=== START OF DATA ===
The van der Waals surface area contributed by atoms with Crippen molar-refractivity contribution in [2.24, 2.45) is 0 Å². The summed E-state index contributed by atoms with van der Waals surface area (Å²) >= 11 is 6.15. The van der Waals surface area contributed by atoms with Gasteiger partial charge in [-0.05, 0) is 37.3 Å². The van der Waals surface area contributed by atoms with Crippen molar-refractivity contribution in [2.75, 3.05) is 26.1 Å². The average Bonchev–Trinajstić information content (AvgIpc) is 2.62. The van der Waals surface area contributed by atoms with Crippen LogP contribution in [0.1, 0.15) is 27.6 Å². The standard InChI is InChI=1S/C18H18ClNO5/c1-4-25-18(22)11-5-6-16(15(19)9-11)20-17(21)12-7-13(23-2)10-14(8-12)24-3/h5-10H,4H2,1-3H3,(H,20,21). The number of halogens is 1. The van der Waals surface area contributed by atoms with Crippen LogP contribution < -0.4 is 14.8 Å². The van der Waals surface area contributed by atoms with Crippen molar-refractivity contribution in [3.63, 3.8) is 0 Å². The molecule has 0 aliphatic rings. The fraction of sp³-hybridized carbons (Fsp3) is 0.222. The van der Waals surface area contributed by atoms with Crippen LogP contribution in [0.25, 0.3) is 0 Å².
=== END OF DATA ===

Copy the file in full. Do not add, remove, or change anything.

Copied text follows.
The van der Waals surface area contributed by atoms with Crippen molar-refractivity contribution in [2.24, 2.45) is 0 Å². The summed E-state index contributed by atoms with van der Waals surface area (Å²) >= 11 is 6.15. The van der Waals surface area contributed by atoms with Gasteiger partial charge in [-0.05, 0) is 37.3 Å². The van der Waals surface area contributed by atoms with Crippen molar-refractivity contribution in [2.75, 3.05) is 26.1 Å². The average Bonchev–Trinajstić information content (AvgIpc) is 2.62. The van der Waals surface area contributed by atoms with Crippen LogP contribution in [0.1, 0.15) is 27.6 Å². The standard InChI is InChI=1S/C18H18ClNO5/c1-4-25-18(22)11-5-6-16(15(19)9-11)20-17(21)12-7-13(23-2)10-14(8-12)24-3/h5-10H,4H2,1-3H3,(H,20,21). The number of halogens is 1. The van der Waals surface area contributed by atoms with Crippen LogP contribution < -0.4 is 14.8 Å². The van der Waals surface area contributed by atoms with Crippen molar-refractivity contribution in [3.63, 3.8) is 0 Å². The molecule has 0 aliphatic rings. The fraction of sp³-hybridized carbons (Fsp3) is 0.222. The van der Waals surface area contributed by atoms with Crippen LogP contribution in [0.25, 0.3) is 0 Å².